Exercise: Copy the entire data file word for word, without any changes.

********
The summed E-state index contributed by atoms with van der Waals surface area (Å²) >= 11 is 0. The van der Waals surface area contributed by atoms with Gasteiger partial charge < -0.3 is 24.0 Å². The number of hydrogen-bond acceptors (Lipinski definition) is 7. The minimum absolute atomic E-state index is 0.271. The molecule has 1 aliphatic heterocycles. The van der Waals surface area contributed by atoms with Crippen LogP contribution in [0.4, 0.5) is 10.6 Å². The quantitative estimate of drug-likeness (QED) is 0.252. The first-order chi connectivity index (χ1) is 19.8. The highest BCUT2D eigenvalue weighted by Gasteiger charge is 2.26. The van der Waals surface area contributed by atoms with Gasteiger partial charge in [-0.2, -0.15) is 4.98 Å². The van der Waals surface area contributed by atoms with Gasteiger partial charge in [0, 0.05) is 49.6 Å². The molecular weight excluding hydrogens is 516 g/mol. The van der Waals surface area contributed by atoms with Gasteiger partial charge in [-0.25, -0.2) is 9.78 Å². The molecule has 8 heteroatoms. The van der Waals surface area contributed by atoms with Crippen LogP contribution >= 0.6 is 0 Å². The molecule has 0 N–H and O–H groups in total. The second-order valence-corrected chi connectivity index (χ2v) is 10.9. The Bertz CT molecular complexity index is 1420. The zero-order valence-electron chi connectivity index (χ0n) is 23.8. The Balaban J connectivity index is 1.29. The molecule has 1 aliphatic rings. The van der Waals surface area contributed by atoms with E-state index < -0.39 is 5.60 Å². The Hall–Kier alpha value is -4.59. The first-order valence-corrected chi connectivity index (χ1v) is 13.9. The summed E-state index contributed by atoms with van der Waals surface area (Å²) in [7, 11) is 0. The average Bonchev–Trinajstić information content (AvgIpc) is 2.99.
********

The summed E-state index contributed by atoms with van der Waals surface area (Å²) >= 11 is 0. The van der Waals surface area contributed by atoms with Gasteiger partial charge < -0.3 is 24.0 Å². The number of hydrogen-bond acceptors (Lipinski definition) is 7. The minimum absolute atomic E-state index is 0.271. The molecule has 1 aliphatic heterocycles. The van der Waals surface area contributed by atoms with Crippen LogP contribution in [0.4, 0.5) is 10.6 Å². The quantitative estimate of drug-likeness (QED) is 0.252. The first-order chi connectivity index (χ1) is 19.8. The highest BCUT2D eigenvalue weighted by Gasteiger charge is 2.26. The van der Waals surface area contributed by atoms with Gasteiger partial charge in [-0.2, -0.15) is 4.98 Å². The van der Waals surface area contributed by atoms with Gasteiger partial charge in [0, 0.05) is 49.6 Å². The molecular weight excluding hydrogens is 516 g/mol. The van der Waals surface area contributed by atoms with Gasteiger partial charge in [-0.25, -0.2) is 9.78 Å². The molecule has 8 heteroatoms. The van der Waals surface area contributed by atoms with Crippen LogP contribution >= 0.6 is 0 Å². The molecule has 0 N–H and O–H groups in total. The second-order valence-corrected chi connectivity index (χ2v) is 10.9. The Bertz CT molecular complexity index is 1420. The zero-order valence-electron chi connectivity index (χ0n) is 23.8. The Balaban J connectivity index is 1.29. The molecule has 1 aliphatic rings. The van der Waals surface area contributed by atoms with E-state index < -0.39 is 5.60 Å². The Hall–Kier alpha value is -4.59. The first-order valence-corrected chi connectivity index (χ1v) is 13.9. The summed E-state index contributed by atoms with van der Waals surface area (Å²) in [7, 11) is 0. The average Bonchev–Trinajstić information content (AvgIpc) is 2.99.